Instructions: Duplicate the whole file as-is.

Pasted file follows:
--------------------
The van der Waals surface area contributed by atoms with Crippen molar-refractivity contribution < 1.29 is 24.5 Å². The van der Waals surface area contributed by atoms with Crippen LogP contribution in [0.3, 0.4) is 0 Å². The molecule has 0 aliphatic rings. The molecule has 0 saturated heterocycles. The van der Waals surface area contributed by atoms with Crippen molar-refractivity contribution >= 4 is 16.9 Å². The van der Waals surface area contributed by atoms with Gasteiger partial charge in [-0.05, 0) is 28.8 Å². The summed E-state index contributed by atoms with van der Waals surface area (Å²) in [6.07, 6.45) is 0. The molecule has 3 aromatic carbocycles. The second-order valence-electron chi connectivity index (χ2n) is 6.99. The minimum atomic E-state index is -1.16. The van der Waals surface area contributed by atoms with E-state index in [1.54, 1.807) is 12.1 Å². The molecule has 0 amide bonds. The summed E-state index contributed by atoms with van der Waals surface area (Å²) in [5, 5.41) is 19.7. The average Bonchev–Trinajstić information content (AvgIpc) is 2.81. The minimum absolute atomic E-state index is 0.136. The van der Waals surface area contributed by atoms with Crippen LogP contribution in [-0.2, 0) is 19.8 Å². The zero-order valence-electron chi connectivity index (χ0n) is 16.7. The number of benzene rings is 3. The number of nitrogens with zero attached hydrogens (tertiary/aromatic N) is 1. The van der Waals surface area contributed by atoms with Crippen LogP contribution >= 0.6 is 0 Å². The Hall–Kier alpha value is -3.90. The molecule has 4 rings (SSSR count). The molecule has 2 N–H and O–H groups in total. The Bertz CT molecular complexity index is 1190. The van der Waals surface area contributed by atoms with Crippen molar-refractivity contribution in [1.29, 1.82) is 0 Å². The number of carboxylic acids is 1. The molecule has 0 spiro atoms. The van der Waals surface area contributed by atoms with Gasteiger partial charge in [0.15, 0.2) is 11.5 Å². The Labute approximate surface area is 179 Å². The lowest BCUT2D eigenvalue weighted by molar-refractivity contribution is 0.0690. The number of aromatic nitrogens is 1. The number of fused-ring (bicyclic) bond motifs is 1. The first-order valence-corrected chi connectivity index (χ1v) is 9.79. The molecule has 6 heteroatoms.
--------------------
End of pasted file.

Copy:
The van der Waals surface area contributed by atoms with Crippen molar-refractivity contribution < 1.29 is 24.5 Å². The van der Waals surface area contributed by atoms with Crippen LogP contribution in [0.3, 0.4) is 0 Å². The molecule has 0 aliphatic rings. The molecule has 0 saturated heterocycles. The van der Waals surface area contributed by atoms with Crippen molar-refractivity contribution >= 4 is 16.9 Å². The van der Waals surface area contributed by atoms with Gasteiger partial charge in [-0.05, 0) is 28.8 Å². The summed E-state index contributed by atoms with van der Waals surface area (Å²) in [6.07, 6.45) is 0. The molecule has 3 aromatic carbocycles. The second-order valence-electron chi connectivity index (χ2n) is 6.99. The minimum atomic E-state index is -1.16. The van der Waals surface area contributed by atoms with E-state index in [1.54, 1.807) is 12.1 Å². The molecule has 0 amide bonds. The summed E-state index contributed by atoms with van der Waals surface area (Å²) in [5, 5.41) is 19.7. The average Bonchev–Trinajstić information content (AvgIpc) is 2.81. The minimum absolute atomic E-state index is 0.136. The van der Waals surface area contributed by atoms with Crippen LogP contribution in [-0.2, 0) is 19.8 Å². The zero-order valence-electron chi connectivity index (χ0n) is 16.7. The number of benzene rings is 3. The number of nitrogens with zero attached hydrogens (tertiary/aromatic N) is 1. The van der Waals surface area contributed by atoms with Crippen LogP contribution >= 0.6 is 0 Å². The Hall–Kier alpha value is -3.90. The molecule has 4 rings (SSSR count). The molecule has 2 N–H and O–H groups in total. The Bertz CT molecular complexity index is 1190. The van der Waals surface area contributed by atoms with Crippen molar-refractivity contribution in [1.29, 1.82) is 0 Å². The number of carboxylic acids is 1. The molecule has 0 spiro atoms. The van der Waals surface area contributed by atoms with Gasteiger partial charge in [0.15, 0.2) is 11.5 Å². The Labute approximate surface area is 179 Å². The lowest BCUT2D eigenvalue weighted by molar-refractivity contribution is 0.0690. The number of aromatic nitrogens is 1. The number of fused-ring (bicyclic) bond motifs is 1. The first-order valence-corrected chi connectivity index (χ1v) is 9.79. The molecule has 6 heteroatoms.